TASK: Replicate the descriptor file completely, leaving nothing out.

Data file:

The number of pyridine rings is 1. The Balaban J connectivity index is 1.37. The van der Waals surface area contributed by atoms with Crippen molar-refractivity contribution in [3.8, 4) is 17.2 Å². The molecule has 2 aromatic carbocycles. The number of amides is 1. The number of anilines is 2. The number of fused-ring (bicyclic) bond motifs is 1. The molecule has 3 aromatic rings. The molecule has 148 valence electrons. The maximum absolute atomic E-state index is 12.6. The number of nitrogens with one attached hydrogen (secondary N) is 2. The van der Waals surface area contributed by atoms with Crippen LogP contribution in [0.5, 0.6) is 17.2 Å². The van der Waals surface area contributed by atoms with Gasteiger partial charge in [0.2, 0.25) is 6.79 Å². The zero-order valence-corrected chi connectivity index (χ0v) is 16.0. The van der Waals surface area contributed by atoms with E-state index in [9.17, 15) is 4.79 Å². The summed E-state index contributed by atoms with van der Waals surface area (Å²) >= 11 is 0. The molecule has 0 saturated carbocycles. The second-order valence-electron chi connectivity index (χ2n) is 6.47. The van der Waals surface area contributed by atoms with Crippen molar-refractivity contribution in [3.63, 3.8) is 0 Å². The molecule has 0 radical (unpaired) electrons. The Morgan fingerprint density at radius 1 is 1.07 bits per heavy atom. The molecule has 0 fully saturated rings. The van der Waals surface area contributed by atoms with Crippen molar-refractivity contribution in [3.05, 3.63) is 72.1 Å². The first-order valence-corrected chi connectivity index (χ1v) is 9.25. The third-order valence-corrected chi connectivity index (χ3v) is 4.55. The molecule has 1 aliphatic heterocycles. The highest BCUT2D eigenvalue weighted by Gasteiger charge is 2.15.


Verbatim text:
The number of pyridine rings is 1. The Balaban J connectivity index is 1.37. The van der Waals surface area contributed by atoms with Crippen molar-refractivity contribution in [3.8, 4) is 17.2 Å². The molecule has 2 aromatic carbocycles. The number of amides is 1. The number of anilines is 2. The number of fused-ring (bicyclic) bond motifs is 1. The molecule has 3 aromatic rings. The molecule has 148 valence electrons. The maximum absolute atomic E-state index is 12.6. The number of nitrogens with one attached hydrogen (secondary N) is 2. The van der Waals surface area contributed by atoms with Crippen LogP contribution in [0.5, 0.6) is 17.2 Å². The van der Waals surface area contributed by atoms with Gasteiger partial charge in [0.2, 0.25) is 6.79 Å². The zero-order valence-corrected chi connectivity index (χ0v) is 16.0. The van der Waals surface area contributed by atoms with E-state index in [9.17, 15) is 4.79 Å². The summed E-state index contributed by atoms with van der Waals surface area (Å²) >= 11 is 0. The molecule has 0 saturated carbocycles. The second-order valence-electron chi connectivity index (χ2n) is 6.47. The van der Waals surface area contributed by atoms with Crippen molar-refractivity contribution in [3.63, 3.8) is 0 Å². The molecule has 0 radical (unpaired) electrons. The Morgan fingerprint density at radius 1 is 1.07 bits per heavy atom. The molecule has 0 fully saturated rings. The van der Waals surface area contributed by atoms with Crippen molar-refractivity contribution in [3.05, 3.63) is 72.1 Å². The first-order valence-corrected chi connectivity index (χ1v) is 9.25. The third-order valence-corrected chi connectivity index (χ3v) is 4.55. The molecule has 1 aliphatic heterocycles. The highest BCUT2D eigenvalue weighted by Gasteiger charge is 2.15.